According to spokesman Kevin Chambers, of the Georgia Environmental Protection Division, the spill was first detected about 7 a.m. at a broken pipeline valve from which “whitewater” containing 3 to 4 percent kaolin solids flowed into a containment basin.
Authorities estimated 100,000 to 110,000 gallons of liquid escaped, but no dead fish or fish kills were detected or reported, he said, adding that there were no surfactants or chemical additives present in the spilled material.
Although the kaolin went into the containment basin, a downstream valve that would have kept it there was left open, Chambers said. Officials believe the valve was knocked open by a tractor mowing grass in the area.
The kaolin then flowed into two waterways: Reedy Creek upstream from Georgia Highway 17 and a portion of Thompson Ford Branch, he said.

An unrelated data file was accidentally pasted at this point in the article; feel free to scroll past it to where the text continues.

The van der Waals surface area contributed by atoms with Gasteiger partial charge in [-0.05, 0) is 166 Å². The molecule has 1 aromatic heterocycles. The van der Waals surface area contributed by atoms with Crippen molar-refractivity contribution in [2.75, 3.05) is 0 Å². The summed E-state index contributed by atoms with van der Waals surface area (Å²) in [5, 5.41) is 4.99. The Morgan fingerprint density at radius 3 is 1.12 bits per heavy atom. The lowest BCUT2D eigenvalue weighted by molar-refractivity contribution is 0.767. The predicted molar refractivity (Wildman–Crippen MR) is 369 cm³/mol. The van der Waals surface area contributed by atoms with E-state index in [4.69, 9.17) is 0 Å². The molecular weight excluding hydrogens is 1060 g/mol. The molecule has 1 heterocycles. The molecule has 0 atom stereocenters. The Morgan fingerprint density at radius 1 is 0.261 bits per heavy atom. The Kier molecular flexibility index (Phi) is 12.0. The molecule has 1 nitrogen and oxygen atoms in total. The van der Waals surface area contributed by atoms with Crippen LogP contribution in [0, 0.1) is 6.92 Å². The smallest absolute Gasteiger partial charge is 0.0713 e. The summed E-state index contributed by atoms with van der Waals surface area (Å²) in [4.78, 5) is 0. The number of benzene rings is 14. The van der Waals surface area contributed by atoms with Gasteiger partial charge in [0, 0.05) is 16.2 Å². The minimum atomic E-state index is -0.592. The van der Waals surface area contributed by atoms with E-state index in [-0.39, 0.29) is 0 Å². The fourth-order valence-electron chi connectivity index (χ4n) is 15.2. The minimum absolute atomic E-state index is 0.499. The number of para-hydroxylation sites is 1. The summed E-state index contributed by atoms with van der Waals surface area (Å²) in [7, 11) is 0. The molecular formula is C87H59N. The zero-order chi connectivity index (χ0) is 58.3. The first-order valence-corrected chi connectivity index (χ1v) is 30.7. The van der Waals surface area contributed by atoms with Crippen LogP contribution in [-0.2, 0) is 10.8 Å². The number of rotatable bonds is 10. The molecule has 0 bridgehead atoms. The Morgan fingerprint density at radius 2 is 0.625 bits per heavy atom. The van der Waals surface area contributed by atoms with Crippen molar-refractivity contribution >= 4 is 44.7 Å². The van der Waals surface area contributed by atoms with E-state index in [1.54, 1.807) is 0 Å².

The discharge from the basin was halted by 8:45 a.m. and cleanup and repair work remained active Friday evening.
Sampling was under way in several locations downstream from the leak and will continue through the weekend to monitor pH levels, turbidity and other water quality indicators.
Company officials also brought in vacuum trucks and pumps to remove some of the kaolin-impacted water. Crews also emptied the remaining contents of the containment basin and the recovered materials were taken to the company’s wastewater treatment system.